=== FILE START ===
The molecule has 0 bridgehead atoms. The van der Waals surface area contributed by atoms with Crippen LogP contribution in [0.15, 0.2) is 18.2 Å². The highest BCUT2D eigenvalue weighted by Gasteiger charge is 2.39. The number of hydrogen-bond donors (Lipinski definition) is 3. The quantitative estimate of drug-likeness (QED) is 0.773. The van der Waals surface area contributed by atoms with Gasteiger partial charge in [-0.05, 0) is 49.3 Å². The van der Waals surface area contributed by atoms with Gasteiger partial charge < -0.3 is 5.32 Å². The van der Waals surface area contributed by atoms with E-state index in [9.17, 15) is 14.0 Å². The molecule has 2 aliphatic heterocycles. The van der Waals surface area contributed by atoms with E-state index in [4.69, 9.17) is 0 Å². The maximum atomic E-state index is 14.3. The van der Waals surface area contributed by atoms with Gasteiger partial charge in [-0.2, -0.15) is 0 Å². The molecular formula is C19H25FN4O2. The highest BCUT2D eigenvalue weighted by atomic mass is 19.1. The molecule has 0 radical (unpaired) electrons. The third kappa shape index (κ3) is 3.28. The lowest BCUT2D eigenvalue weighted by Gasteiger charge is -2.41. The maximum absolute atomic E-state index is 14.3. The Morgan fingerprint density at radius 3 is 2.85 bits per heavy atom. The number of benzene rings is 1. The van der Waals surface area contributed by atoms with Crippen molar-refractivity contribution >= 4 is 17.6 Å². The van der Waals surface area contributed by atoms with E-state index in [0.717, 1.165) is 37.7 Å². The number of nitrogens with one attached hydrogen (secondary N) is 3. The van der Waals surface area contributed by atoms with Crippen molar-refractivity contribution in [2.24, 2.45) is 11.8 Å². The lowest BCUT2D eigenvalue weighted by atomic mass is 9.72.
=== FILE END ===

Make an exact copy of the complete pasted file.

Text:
The molecule has 0 bridgehead atoms. The van der Waals surface area contributed by atoms with Crippen LogP contribution in [0.15, 0.2) is 18.2 Å². The highest BCUT2D eigenvalue weighted by Gasteiger charge is 2.39. The number of hydrogen-bond donors (Lipinski definition) is 3. The quantitative estimate of drug-likeness (QED) is 0.773. The van der Waals surface area contributed by atoms with Gasteiger partial charge in [-0.05, 0) is 49.3 Å². The van der Waals surface area contributed by atoms with Gasteiger partial charge < -0.3 is 5.32 Å². The van der Waals surface area contributed by atoms with E-state index in [9.17, 15) is 14.0 Å². The molecule has 2 aliphatic heterocycles. The van der Waals surface area contributed by atoms with E-state index in [4.69, 9.17) is 0 Å². The maximum atomic E-state index is 14.3. The van der Waals surface area contributed by atoms with Gasteiger partial charge in [-0.2, -0.15) is 0 Å². The molecular formula is C19H25FN4O2. The highest BCUT2D eigenvalue weighted by atomic mass is 19.1. The molecule has 0 radical (unpaired) electrons. The third kappa shape index (κ3) is 3.28. The lowest BCUT2D eigenvalue weighted by Gasteiger charge is -2.41. The maximum absolute atomic E-state index is 14.3. The Morgan fingerprint density at radius 3 is 2.85 bits per heavy atom. The number of benzene rings is 1. The van der Waals surface area contributed by atoms with Crippen molar-refractivity contribution >= 4 is 17.6 Å². The van der Waals surface area contributed by atoms with E-state index in [0.717, 1.165) is 37.7 Å². The number of nitrogens with one attached hydrogen (secondary N) is 3. The van der Waals surface area contributed by atoms with Crippen molar-refractivity contribution in [2.24, 2.45) is 11.8 Å². The lowest BCUT2D eigenvalue weighted by atomic mass is 9.72.